Another opera treasure will be revealed at 9:55 a.m. this Saturday, Jan. 7 at the Salmar Classic Theatre.
Giuseppe Verdi’s third opera, Nabucco, premiered at the Teatro alla Scala in 1842 during the Risorgimento, or “Resurgence,” an exciting time in Italian history, says opera enthusiast Gabriele Klein.
“Nabucco is the stirring drama about the fall of ancient Jerusalem at the hands of the Babylonian King Nebuchadnezzar (Nabucco),” she says.
With this opera, the 28-year old Verdi became instantly famous. It was a time of surging patriotic fervor culminating in the founding of the modern nation of Italy.
Specifically, the Chorus of the Hebrew Slaves in which the Israelites express their longing for their homeland, came to stand for the country’s aspirations for unity and desire to throw off the Austrian occupiers.
Verdi’s role in Italy’s cultural and political development has made him an icon in his native country.
The librettist Temistocle Solera takes some liberties with biblical history, and the characters, other than the title role, are dramatic inventions. But the story as a whole stays close to events as they are related in Jewish scriptures: primarily Jeremiah, as well as 2 Kings, 2 Chronicles, Daniel, and the Psalms. The first part takes place around the destruction of the first temple in Jerusalem in 586 B.C., with the remainder of the opera set in various locations in the city of Babylon.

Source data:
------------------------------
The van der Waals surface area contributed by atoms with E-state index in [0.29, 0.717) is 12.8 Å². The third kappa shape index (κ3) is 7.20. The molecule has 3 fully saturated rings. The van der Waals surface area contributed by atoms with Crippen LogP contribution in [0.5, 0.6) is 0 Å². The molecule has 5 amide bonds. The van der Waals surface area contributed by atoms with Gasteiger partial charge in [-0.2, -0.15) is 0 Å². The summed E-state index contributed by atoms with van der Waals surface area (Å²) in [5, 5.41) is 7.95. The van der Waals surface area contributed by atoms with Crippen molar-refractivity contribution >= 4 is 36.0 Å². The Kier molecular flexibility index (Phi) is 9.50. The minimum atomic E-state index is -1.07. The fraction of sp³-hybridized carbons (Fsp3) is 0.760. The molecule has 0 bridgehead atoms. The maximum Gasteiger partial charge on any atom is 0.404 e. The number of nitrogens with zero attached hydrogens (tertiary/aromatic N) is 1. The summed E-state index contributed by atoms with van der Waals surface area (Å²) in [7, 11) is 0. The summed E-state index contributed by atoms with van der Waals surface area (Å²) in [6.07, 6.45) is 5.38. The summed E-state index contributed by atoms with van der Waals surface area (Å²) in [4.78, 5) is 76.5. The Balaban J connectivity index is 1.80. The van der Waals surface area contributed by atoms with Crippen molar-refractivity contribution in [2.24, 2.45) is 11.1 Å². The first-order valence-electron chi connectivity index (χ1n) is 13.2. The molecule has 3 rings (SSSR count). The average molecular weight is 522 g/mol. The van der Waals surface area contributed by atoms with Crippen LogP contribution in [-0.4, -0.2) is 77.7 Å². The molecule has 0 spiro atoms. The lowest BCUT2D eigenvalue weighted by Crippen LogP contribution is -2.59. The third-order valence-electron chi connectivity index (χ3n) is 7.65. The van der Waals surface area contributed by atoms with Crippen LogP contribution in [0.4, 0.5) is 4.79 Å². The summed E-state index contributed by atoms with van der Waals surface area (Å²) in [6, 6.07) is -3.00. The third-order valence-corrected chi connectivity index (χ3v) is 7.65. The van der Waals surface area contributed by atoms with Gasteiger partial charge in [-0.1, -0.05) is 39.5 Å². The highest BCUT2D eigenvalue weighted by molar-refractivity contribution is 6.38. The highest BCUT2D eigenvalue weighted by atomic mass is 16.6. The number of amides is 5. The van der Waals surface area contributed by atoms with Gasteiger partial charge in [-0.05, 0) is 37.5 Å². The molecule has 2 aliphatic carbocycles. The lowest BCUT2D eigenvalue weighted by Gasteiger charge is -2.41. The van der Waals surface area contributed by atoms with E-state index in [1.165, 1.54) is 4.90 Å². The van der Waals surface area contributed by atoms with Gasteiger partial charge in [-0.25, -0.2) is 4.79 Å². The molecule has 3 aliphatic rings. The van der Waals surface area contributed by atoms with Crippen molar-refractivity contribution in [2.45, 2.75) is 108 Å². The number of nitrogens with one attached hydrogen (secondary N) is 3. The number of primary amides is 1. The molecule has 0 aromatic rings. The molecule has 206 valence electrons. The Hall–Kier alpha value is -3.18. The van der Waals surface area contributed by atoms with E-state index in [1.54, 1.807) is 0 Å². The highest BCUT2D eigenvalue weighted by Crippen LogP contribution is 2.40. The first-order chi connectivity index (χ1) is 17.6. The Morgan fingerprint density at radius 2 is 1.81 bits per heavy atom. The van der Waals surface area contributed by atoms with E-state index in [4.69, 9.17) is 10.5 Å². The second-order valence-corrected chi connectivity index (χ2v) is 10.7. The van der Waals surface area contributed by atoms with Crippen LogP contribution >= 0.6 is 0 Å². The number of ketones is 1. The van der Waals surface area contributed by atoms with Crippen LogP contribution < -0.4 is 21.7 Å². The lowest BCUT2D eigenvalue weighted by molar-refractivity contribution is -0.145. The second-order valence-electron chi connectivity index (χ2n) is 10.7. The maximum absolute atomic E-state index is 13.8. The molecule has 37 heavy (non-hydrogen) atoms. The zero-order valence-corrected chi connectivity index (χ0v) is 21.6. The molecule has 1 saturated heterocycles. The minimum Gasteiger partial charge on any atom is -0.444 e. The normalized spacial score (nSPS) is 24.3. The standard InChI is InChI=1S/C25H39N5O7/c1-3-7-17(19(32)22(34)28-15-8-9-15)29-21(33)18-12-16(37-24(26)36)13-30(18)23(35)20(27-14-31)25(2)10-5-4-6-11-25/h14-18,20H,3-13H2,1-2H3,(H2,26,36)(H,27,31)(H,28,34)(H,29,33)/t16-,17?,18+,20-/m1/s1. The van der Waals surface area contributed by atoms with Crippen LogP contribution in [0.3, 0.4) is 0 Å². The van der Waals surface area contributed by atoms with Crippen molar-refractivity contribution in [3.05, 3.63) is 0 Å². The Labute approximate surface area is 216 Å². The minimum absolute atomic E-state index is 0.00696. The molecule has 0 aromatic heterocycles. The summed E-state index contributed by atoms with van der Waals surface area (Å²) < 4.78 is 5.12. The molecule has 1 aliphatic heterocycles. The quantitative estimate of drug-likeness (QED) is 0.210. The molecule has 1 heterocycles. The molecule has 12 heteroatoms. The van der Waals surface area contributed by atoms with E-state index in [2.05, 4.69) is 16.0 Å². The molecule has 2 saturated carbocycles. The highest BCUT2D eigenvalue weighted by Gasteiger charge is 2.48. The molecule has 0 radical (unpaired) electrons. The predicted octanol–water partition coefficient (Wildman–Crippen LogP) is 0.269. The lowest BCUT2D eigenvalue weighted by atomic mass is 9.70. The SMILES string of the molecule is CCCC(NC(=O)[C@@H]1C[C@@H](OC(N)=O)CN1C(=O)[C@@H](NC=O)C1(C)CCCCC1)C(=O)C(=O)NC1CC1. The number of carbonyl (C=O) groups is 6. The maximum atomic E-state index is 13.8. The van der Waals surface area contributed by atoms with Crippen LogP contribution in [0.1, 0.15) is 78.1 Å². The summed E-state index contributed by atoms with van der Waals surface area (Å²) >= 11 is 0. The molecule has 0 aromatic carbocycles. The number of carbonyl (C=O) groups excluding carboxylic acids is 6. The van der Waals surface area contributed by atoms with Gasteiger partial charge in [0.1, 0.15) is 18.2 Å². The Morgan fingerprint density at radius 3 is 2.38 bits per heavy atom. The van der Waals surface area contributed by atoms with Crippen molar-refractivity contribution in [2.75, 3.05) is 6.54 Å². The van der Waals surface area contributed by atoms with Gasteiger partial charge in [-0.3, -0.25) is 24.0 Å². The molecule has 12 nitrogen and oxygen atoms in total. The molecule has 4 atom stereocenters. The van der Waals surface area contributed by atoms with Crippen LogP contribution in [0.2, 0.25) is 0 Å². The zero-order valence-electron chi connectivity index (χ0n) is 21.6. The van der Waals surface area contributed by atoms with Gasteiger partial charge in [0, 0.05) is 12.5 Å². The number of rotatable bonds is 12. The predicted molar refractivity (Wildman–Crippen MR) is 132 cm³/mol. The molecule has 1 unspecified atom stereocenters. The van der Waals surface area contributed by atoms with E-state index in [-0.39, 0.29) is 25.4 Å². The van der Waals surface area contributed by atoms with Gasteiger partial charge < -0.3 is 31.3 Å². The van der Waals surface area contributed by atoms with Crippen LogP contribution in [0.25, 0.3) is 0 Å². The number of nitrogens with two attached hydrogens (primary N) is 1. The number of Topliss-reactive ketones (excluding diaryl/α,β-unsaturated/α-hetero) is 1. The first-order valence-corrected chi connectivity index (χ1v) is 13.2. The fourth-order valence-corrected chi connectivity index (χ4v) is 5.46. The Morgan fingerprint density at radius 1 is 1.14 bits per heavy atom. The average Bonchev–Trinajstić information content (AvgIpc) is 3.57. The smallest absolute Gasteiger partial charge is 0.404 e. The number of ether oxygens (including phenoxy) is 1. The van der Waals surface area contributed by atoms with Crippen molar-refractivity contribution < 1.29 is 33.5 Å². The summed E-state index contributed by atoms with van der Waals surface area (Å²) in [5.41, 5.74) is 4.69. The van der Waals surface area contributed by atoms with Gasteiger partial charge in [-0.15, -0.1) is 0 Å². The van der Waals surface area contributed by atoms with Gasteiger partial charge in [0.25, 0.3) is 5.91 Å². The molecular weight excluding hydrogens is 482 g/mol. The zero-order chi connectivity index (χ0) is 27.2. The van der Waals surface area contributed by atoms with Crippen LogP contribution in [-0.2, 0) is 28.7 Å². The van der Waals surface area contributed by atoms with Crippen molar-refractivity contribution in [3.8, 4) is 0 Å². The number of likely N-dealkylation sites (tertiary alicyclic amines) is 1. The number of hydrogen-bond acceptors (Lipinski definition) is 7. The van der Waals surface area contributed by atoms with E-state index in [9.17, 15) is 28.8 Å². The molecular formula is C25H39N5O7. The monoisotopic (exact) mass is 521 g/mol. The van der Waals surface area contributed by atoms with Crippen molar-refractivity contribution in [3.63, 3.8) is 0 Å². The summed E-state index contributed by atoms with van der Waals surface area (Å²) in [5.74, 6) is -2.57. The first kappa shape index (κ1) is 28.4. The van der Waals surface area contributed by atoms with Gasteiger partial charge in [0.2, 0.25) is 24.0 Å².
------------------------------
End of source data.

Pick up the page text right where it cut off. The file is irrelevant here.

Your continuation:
The legendary Plácido Domingo brings another new baritone role to the Met as the Babylonian King, under the baton of his longtime collaborator James Levine. Liudmyla Monastyrska is Abigaille, the ambitious warrior woman determined to rule empires. Dmitri Belosselskiy is the noble high priest of Jerusalem, Zaccaria, whose stentorian voice expresses the longings of the oppressed Hebrew people. The two young lovers are Jamie Barton as the heroic Fenena, daughter of the King of Babylon and Russell Thomas as Ismaele an Israeli prisoner. The production is by Elijah Moshinsky
The world famous chorus of the Hebrew slaves will be familiar to many – it is considered by some to be the unofficial Italian national anthem.
This biblical drama with its stellar cast will surely thrill viewers and demonstrate the universal power of storytelling through opera.